Elysian Fields Farm
Wednesday June 18th, 2003
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I would like to start off by announcing the introduction of the midseason survey now available on the website at www.elysianfarm.com. The survey is accessible to members on the home page menu under 'submit a survey'. I really encourage all members to please take the time to quickly submit their thoughts on the CSA thus far. The survey is set up to take only a few minutes to fill out, and you can then easily submit your form online and send it directly to my email box. It is very important to me, and the CSA as a whole, to receive member feedback and I hope that this will be a practical way for most members to communicate that. I am also in the planning of a CSA farm tour day, to hopefully take place the second weekend in July here at the farm. I want to have it at this time so that members, after visiting and touring the farm, can also pick blueberries since they will be in season. I would like to encourage members to come to tour the farm and become more involved with were their food is coming from and learning about where the farm is at in general. I will keep members updated through the newsletter as the date approaches.
I hope all members are aware, as I have commented briefly in most newsletters, that I am aware, that produce has been on the light side so far this year. To address this briefly, the main thing affecting the lightness of the shares has been the wet and cool weather we have been receiving this spring. As many of the local tobacco farmers have commented here in Cedar Grove, this is the wettest spring they have ever experienced. Many of them have not been able to get all of their crop in this year. Cedar Grove has been hit pretty hard, as an example, Monday we received an inch of rain in an hour, while Sunday we received an inch of rain in a short period as well, and we are expecting more today and tomorrow. This has been the trend this spring, along with very little sunlight and unseasonably cooler weather. Fungal diseases, rotting, slow growth and excess leaching of nutrients have been the main challenges. For example, the cauliflower and broccoli season was two weeks shorter than expected because many of the heads simply rotted in the field from excessive rain gathering on them. Here is a prime example of how farmers and customers to local seasonal produce suffer from conditions out of their control. This is were the customers accept the risk involved with the farmer of committing to being affected by these conditions. I want everyone to know that although this year we will obviously have fairly inconsistent amounts of produce per delivery, that as much as possible, the produce will increase and the average weekly cost of the share provided.
All that said, this week on the farm we have been pretty wet. After being run out of the field due to hard rain and lightning Monday afternoon, I took the time to gather my fall flower seed order. Andy, JJ and I have also been doing some transplanting of late melons, lettuce and flowers. We have been continuing work on staking and trellising the first and second plantings of tomatoes, peppers and eggplants and have also engaged in a good bit of weeding (one crop that has not been affected negatively by the excess rain!).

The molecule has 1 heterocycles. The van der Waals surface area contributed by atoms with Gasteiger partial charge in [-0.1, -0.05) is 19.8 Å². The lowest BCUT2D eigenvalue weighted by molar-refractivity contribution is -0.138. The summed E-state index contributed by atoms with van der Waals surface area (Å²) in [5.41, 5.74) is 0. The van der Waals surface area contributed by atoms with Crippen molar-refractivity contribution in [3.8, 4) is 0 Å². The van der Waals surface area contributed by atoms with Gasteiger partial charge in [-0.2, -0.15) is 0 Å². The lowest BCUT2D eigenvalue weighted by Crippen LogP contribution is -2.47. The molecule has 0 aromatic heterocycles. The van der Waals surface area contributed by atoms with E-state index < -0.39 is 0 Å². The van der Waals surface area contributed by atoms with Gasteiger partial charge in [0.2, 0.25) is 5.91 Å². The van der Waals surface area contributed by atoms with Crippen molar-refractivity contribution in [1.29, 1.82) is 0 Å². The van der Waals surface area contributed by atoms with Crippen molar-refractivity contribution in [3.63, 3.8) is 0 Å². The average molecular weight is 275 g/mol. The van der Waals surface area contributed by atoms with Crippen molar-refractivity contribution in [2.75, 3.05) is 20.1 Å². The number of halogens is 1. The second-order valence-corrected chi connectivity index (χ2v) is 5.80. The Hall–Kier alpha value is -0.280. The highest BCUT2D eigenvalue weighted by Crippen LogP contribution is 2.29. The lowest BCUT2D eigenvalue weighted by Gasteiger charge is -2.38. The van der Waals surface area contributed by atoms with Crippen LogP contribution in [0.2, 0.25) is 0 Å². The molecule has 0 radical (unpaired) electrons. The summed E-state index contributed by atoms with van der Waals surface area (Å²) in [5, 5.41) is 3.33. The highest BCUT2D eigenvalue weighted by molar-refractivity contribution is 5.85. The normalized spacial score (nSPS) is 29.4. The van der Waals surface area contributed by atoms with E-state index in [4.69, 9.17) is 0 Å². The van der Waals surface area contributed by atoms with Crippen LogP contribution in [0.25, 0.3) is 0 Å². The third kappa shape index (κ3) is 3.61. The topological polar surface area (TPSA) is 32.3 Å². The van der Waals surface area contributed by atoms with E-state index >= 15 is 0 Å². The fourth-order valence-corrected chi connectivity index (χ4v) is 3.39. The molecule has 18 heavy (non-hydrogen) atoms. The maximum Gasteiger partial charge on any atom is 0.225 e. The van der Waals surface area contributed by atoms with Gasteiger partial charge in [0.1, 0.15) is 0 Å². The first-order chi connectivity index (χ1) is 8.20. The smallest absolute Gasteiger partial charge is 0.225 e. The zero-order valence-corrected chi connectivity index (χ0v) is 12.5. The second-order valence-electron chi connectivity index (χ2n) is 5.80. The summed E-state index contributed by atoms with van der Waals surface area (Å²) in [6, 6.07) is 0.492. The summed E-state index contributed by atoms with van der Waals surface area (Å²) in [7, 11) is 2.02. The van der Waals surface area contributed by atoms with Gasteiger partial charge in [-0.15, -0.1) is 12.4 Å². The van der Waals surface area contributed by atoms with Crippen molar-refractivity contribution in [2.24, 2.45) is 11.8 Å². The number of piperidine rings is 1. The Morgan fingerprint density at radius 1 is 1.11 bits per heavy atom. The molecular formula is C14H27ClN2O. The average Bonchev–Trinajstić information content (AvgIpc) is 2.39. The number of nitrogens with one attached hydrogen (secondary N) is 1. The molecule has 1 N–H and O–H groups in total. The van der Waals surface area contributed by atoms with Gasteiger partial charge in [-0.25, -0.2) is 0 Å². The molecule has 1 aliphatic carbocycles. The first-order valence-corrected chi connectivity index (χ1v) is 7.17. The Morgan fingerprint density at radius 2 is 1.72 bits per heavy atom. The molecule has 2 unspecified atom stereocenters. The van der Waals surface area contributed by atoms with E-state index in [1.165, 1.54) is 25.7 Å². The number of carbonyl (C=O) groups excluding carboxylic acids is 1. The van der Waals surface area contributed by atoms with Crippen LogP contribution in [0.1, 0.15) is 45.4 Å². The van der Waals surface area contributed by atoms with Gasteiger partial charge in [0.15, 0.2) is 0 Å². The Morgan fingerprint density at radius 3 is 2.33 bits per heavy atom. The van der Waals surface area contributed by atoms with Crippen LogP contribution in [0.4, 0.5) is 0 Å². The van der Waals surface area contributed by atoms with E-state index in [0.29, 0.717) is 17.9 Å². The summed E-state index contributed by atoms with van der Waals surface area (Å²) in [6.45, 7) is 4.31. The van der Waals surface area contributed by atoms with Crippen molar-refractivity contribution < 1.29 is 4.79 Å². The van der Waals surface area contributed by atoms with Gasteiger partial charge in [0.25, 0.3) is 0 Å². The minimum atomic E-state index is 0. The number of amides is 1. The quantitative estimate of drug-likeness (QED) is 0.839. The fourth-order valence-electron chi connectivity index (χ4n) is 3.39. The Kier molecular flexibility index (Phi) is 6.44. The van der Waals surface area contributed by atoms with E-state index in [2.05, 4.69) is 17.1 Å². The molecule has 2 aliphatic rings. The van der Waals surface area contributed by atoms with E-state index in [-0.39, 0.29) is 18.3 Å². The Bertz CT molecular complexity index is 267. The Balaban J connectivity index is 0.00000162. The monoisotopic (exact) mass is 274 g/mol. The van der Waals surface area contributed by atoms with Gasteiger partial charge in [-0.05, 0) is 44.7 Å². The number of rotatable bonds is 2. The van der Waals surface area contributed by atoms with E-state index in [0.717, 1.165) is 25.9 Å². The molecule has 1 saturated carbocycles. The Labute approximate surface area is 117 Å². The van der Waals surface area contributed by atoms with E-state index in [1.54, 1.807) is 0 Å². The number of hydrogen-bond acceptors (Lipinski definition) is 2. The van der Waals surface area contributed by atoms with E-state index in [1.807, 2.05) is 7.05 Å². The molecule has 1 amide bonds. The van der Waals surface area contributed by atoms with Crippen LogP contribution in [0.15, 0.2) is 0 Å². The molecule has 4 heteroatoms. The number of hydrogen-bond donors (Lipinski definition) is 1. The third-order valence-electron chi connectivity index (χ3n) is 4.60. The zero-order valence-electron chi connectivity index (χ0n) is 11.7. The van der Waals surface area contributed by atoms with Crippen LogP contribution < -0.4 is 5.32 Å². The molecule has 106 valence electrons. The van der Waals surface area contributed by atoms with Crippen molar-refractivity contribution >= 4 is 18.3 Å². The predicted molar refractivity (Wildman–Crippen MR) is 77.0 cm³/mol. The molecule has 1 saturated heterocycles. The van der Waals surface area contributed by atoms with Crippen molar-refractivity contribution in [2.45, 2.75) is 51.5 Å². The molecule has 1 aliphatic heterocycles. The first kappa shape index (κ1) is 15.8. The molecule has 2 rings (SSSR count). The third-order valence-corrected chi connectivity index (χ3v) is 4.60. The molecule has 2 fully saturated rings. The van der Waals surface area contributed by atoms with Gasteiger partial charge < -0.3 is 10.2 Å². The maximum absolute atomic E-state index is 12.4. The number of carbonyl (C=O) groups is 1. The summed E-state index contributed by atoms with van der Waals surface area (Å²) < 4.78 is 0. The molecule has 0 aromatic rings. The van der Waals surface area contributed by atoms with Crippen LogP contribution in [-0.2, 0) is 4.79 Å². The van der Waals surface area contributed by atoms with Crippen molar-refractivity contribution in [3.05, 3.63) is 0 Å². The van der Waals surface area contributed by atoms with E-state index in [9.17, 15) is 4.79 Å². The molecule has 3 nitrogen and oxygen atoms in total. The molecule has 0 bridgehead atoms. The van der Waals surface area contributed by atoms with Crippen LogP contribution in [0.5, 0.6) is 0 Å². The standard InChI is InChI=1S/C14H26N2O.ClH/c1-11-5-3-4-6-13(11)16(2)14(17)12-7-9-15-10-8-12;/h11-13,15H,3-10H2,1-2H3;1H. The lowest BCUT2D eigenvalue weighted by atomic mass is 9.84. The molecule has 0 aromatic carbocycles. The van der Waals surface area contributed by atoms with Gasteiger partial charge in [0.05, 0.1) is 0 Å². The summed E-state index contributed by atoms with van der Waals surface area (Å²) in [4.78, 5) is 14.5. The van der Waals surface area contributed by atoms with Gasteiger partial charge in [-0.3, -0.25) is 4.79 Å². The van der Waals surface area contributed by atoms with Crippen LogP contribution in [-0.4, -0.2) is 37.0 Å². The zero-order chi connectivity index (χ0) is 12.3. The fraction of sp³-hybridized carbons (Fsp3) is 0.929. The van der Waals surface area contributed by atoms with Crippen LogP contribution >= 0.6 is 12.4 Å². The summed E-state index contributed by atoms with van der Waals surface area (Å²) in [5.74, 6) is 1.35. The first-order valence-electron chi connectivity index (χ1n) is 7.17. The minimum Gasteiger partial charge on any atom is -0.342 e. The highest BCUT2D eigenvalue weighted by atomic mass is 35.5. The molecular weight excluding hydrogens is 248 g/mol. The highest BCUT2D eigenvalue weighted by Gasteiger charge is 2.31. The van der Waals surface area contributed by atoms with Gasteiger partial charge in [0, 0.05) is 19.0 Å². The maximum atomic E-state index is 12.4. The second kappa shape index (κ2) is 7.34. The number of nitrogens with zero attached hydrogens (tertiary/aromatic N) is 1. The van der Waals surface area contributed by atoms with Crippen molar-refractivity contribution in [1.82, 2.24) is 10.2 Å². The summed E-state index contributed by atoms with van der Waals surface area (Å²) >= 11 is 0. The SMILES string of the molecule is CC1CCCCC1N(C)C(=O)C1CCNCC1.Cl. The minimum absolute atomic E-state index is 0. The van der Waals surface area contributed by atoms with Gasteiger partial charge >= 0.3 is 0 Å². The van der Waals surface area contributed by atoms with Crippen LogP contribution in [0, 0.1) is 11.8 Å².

The garlic that you have received this week is fresh. This means that it has not been dried after harvest and thus needs to be put in the refrigerator and used within a week or so. Peel the skin to reach the cloves as you would if the skins were dried.
As folks can see we have the first delivery of green beans this week. Phaseolus vulgaris, the green beans are indigenous to Central America and the Andean regions of South America. Nutritionally the green bean is not as exceedingly high in protein as the mature, dry shell bean. However, generous amounts of vitamins A, B1, B2, calcium, and potassium characterize the green beans.
Beans will retain more nutrients if cooked uncut. Steam or simmer in boiling water for 5-10 minutes. Watch carefully for beans to brighten in color and become tender, not soft or mushy. Refrigerate beans in a plastic bag. Beans will maintain integrity quite well for one week to ten days. Beans are easily frozen for long term storage. Blanch in boiling water for two minutes, rinse in cold water to stop cooking process, drain and pack into an airtight container such as a zip-lock bag.
What to look forward to...
We picked the first few Sungold Cherry tomatoes, the small orange and sweet cherries that members will be familiar with from last year. They will be bountiful and plenty for members once we get some more sunlight. More summer squash is one the way as well as more beans. The corn ears are coming along and we should see them soon. Onions and leeks are still growing and will be available within the next month. The blueberries are close but not here yet. I will give members another update on the berries next week, as picking should start around then. Once again, please let me know if you have any feedback! Elise.
Elysian Fields Farm: Community Supported Agriculture